I.      RFSDs. The RFSDs are responsible for managing and executing the daily operational programs of the Flight Standards Service through a system of district offices, Certificate Management Offices (CMO), and International Field Offices (IFO). The Flight Standards division managers within the regions have the responsibility for all Flight Standards activities within their respective regions. The RFSD staffs provide management support to the field offices for the execution of certification, surveillance, investigation, and enforcement functions. Most domestic RFSDs have international responsibilities for specific geographical areas outside the United States. For example, the Western-Pacific Flight Standards Division is responsible for Asia and the Pacific territories and countries. Divisions with international responsibilities also provide consultative and liaison services to other countries on flight safety, certification, surveillance, and enforcement.


A.    Primary Goal of the Flight Standards Service. The primary goal of the Flight Standards Service is to ensure continued enhancement of flight safety. This goal is particularly significant in view of economic deregulation; new technological developments; international manufacturing and repair of aircraft equipment; and the public demand for increased services. The Flight Standards Service must ensure that 14 CFR and FAA policy address these aspects of the aviation environment. The Flight Standards Service must enhance operational safety through aggressive aviation education programs and seminars for industry and the flying public. The Flight Standards Service must explore options for economic incentives and creative solutions for the improved safety compliance of operators.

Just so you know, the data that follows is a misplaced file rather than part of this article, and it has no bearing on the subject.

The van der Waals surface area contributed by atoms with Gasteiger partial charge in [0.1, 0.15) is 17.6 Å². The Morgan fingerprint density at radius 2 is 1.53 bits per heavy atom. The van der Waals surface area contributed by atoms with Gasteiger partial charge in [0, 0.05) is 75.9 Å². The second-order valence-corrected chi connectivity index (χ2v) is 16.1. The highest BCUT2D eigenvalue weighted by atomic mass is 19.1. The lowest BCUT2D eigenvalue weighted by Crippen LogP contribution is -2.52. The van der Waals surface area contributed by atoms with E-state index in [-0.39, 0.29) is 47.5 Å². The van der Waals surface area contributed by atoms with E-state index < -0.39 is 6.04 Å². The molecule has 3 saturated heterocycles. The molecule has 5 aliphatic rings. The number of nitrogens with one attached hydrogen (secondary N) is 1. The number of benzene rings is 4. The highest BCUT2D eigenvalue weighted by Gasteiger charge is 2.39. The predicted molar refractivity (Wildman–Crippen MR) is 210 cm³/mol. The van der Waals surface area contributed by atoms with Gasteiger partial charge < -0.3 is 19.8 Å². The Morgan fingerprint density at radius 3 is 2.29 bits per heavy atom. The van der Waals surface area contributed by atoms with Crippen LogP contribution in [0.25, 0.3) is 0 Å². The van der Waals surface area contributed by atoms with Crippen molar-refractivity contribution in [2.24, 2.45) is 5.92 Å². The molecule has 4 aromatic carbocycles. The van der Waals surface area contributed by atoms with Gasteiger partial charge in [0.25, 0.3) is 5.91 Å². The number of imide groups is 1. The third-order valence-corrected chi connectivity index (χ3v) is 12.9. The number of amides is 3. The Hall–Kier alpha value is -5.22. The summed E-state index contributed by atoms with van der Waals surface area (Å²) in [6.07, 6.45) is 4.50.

B.    Internally. The Flight Standards Service must ensure optimum availability and use of resources (manpower, financial, equipment, and information) to meet workload requirements brought on by changes in the industry. Systematic forecasting and planning for environmental and industrial changes are required to ensure adequate definitions of new programs and the adaptation of existing programs and work priorities. The Flight Standards Service needs to systematically evaluate whether national initiatives and ongoing line operations meet certification and surveillance program objectives. The permanent goals for the Flight Standards Service include the following:

·       Adequate and appropriate airman training and certification

·       Adequate operator certification and improvement of operator compliance


·       Promotion, surveillance, and assessment of aviation safety in the operating environment


·       Support for NAS capacity requirements


·       Research and development of human factors relating to aviation safety


·       Effective and efficient resource management policies, systems, and procedures

RESERVED . Paragraphs 1-94. through 1-110.